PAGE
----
Defense stocks up big as ISIS crisis escalates

ISIS boost for defense stocks?
ISIS boost for defense stocks?

Edwin Starr famously sang about how war is good for absolutely nothing. He clearly wasn't thinking about the performance of defense stocks though.

Shares of several big contractors are trading at all-time highs and have outperformed the market by a wide margin since the Islamic State of Iraq and Syria started making headlines on a nearly daily basis this summer.

Lockheed Martin (LMT), Raytheon (RTN), General Dynamics (GD) and Northrop Grumman (NOC) each hit records on Friday. And all four stocks are up about 10% since the beginning of August , compared to a 4% gain for the S&P 500.

Given what's going on in the Middle East, it seems that investors are betting on a boost to military spending to deal with ISIS.

President Obama has called for more airstrikes against ISIS.

And several Republican lawmakers have recently suggested that there may be a need to repeal some of the planned cuts to the Department of Defense's budget that are part of the so-called sequester -- the forced pullback in overall spending by the federal government.

Related: Many stocks throughout the market are trading at record highs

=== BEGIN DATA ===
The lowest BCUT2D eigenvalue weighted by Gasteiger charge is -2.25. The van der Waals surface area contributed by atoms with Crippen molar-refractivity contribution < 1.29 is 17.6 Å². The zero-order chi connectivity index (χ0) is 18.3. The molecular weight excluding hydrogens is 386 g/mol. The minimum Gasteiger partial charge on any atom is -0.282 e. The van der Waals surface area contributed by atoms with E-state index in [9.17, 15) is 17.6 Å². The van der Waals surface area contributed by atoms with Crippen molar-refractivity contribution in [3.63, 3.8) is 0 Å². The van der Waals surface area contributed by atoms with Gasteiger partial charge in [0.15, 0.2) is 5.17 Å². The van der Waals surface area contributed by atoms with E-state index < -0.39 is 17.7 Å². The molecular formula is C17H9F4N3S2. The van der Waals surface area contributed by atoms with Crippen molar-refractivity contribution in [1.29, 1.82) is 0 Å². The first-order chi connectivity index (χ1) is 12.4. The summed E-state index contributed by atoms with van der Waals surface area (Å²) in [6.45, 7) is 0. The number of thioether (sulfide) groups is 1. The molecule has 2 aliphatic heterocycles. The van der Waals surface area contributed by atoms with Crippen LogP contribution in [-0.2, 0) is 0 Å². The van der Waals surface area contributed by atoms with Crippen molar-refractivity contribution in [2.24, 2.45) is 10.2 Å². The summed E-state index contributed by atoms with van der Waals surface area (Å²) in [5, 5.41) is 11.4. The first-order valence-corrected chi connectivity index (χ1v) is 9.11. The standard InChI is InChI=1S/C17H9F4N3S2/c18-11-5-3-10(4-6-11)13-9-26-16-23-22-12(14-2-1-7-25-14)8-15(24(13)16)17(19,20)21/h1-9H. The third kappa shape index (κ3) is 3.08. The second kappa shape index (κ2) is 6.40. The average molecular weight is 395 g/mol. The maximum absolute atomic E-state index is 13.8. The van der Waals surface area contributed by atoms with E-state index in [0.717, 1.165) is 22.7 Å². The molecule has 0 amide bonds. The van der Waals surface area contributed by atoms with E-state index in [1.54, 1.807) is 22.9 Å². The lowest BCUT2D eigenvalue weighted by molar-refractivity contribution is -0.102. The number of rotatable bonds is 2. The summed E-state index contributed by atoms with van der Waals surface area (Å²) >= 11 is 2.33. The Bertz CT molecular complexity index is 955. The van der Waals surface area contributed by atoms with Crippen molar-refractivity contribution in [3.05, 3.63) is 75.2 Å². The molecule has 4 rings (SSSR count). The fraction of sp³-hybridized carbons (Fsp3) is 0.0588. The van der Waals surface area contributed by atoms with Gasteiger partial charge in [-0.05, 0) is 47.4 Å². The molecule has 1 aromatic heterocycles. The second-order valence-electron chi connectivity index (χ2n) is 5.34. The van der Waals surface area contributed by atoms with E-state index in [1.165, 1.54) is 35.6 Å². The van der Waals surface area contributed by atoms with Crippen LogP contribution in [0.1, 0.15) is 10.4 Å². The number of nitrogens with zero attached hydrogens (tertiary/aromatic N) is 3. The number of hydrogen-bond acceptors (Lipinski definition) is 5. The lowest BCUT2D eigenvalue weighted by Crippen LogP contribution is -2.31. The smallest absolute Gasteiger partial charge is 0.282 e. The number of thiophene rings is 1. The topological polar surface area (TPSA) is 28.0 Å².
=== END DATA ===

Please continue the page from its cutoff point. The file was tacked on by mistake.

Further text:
But is the possibility of a military budget boost already priced in? If the rally in the stocks over the past two months is in anticipation of more defense spending, the stocks may not go much further, even if there is an actual increase. You could have a classic case of Wall Street buying the rumor and selling the news.

What's more, it's not clear if the resources needed to fight ISIS will be anything close to what was spent in Iraq during the second Gulf War from 2003 through the end of 2011.

What it could cost to destroy ISIS
What it could cost to destroy ISIS

Still, the defense sector has typically thrived during times of conflict. Many of the stocks rallied following the first Gulf War in 1991. The group also did well in late 2001 and early 2002 as the U.S. was fighting the Taliban in Afghanistan in response to the 9/11 terrorist attacks.

No matter what happens in Syria and Iraq though, there is a good chance that the stocks could continue to do well.

Keep in mind that they're at record levels despite the budget sequester. Defense companies have all cut costs to keep profits up -- even though revenue growth has become more sluggish lately. Some companies are even expected to report declining sales for the next few years.

Investors must also appreciate the big dividends from the group. That provides security at a time when the overall market has become more volatile. Raytheon, Northrop Grumman and General Dynamics have dividends that yield more than 2%. Lockheed's yield is over 3%.

So defense stocks may still have some big moves (up or down) based on the latest headlines out of Iraq and Syria. But they look like a pretty safe bet for the long haul.

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